National Associaltion of Myofascial Trigger Point Therapists - Symptom Checker

Adductor Magnus
multiple images available Image 1Image 2
This is the technical name of the muscle being described.  This name may be used to find additional information in any medical resource. Adductor Magnus
A group of muscles generally denotes muscles of the same function and may share a common attachment point. Inner Thigh
Muscle function, in this definition, is what the muscle could do if it was to contract by itself with the body in anatomical position.  This is a general definition of muscle function.  For more information on how muscles work together on the body please refer to a physiology or functional anatomy text.

Adduct the thighs (bring the thigh closer to the midline of the body).   

A description of where a Myofascial Trigger Point may produce pain in the body.  This area is generally located away from the trigger point.

Pain is referred upward into the lower groin and downward through the middle part of the thigh almost to the knee. Pain may be described as generalized pelvic pain which can include the pelvic bone, vagina, rectum, and sometimes the bladder.  This pain may be described as shooting up inside the pelvis and exploding like a firecracker.

A description of the symptoms a person may experience with trigger points in the muscle being described.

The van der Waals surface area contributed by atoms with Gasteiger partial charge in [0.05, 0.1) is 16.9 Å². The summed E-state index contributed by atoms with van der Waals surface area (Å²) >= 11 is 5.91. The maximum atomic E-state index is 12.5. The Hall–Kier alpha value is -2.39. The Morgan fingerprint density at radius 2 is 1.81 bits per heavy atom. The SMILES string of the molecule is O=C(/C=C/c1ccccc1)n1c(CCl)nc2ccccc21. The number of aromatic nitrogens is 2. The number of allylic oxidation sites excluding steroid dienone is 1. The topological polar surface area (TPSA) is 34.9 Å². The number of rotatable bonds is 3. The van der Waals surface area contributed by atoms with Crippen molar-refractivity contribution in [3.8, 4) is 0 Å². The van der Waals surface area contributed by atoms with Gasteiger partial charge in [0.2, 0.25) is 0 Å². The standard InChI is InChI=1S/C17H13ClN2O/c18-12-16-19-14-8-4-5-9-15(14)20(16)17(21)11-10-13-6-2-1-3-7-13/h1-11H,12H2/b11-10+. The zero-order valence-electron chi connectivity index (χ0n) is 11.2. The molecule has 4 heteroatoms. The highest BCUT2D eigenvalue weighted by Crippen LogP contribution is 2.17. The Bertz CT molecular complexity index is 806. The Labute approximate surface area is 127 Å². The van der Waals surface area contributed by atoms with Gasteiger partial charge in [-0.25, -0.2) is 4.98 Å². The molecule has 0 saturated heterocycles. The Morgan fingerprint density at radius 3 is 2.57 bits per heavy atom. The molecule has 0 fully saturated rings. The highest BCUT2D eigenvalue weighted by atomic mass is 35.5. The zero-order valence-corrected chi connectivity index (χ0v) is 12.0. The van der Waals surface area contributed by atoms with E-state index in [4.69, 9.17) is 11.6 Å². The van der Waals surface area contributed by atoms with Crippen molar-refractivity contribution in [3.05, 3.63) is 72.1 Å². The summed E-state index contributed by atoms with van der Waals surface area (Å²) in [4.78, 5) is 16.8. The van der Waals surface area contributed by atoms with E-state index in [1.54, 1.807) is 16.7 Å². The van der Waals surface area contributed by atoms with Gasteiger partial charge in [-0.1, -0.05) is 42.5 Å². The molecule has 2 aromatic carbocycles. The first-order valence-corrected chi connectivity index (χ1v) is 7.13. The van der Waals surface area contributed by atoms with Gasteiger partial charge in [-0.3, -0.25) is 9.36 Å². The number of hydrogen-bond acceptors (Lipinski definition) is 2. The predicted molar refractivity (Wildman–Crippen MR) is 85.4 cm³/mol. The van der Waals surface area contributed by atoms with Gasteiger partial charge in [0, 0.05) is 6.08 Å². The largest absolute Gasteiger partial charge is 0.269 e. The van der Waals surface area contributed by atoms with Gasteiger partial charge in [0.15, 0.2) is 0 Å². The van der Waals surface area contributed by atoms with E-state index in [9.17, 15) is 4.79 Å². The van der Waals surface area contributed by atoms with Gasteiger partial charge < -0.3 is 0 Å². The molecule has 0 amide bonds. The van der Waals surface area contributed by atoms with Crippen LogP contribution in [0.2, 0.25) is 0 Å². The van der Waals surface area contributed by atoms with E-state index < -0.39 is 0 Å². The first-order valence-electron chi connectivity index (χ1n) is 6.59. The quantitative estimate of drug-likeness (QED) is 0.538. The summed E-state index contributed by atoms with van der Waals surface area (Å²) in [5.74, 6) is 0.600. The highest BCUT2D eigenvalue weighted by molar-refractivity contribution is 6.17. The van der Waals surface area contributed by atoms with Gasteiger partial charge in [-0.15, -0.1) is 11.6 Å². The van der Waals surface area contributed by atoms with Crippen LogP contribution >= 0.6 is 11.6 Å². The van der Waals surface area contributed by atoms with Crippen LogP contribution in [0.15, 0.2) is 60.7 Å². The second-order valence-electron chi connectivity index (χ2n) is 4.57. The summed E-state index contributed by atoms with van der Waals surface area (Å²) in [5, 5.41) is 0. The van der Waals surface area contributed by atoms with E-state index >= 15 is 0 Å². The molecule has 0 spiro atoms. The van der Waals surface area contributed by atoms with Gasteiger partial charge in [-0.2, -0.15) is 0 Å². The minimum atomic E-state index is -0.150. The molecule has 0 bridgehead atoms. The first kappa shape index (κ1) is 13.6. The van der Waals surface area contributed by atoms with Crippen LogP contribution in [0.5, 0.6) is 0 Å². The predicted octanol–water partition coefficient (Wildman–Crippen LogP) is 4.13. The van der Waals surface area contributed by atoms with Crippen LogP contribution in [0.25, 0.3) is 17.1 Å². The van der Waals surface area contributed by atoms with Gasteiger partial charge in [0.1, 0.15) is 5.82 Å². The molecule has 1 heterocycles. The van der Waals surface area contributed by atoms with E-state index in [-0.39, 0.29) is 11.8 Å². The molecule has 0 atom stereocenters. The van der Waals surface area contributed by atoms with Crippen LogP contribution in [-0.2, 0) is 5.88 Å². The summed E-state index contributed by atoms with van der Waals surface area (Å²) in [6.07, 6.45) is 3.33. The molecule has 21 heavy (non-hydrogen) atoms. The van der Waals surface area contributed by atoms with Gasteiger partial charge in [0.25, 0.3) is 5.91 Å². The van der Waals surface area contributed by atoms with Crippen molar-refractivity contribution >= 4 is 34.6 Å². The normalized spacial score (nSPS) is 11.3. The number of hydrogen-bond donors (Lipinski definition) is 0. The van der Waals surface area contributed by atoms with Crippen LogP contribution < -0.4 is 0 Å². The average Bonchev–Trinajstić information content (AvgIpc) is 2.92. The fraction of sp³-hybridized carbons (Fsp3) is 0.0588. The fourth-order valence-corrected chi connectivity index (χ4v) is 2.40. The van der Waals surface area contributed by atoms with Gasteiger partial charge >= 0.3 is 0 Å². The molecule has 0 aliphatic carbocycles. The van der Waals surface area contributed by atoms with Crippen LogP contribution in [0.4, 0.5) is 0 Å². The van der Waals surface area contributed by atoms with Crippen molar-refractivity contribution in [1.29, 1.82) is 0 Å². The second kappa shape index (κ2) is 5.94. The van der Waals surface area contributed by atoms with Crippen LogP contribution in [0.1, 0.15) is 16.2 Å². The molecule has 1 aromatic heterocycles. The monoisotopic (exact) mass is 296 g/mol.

A person with TrPs in the Magnus may experience pain that is increased by weight bearing and by sudden twists of the hip. A person may have difficulty positioning the lower limb comfortably while sleeping and prefer to lie on the opposite side. Sexual intercourse may also be painful due to TrPs in this muscle.

   

 A list of possible diseases that fit the information derived from examination of a patient.

  1. Pubic Stress Symphysitis.
  2. Pubic Stress Fracture.
  3. Adductor Insertion Avulsion Syndrome.
  4. Pelvic Inflammatory Disorder (PID).
  5. Sacroiliitis.

A list of activities or positions that may either CAUSE a trigger point to manifest or PROLONG a pain condition respectively.

  1. Sudden overload - slipping on a smooth surface while trying to resist spreading the legs to regain balance.
  2. Strenuous horseback riding.
  3. Skiing or unaccustomed long bicycle trip.
  4. Sitting in a fixed position while driving on a long auto trip.
  5. Anything where the knees are pulled together for long periods of time.

A corrective action is usually a modification of daily routine which will reduce stress on the affected muscle(s) in a person with myofascial trigger points.

  1. While sleeping on the side, place a pillow between the knees to reduce strain on the muscles of the inner thigh. 
  2. A person should avoid crossing a leg over the other knee while sitting.
  3. Sitting for long periods of time in an automobile can be minimized by making frequent stops to get out and walk around or by using the cruise control to allow free movement of the lower extremity.
  4. Use of moist heat over the adductor muscles on a regular basis followed by a gentile stretch of the muscle may help to restore range of motion and lesson symptoms.
 

References : 
Simons DG, Travell JG, Simons LS, Myofascial Pain and Dysfunction: The Trigger Point Manual, vol 1, 2nd Ed. Baltimore: Williams and Wilkins, 1999.

Travell JG, Simons DG, Myofascial Pain and Dysfunction, vol 2. Baltimore: Williams & Wilkins, 1992.


This information is not intended to diagnose, treat, or cure any disease.  A proper diagnosis should be sought from a licensed health care provider.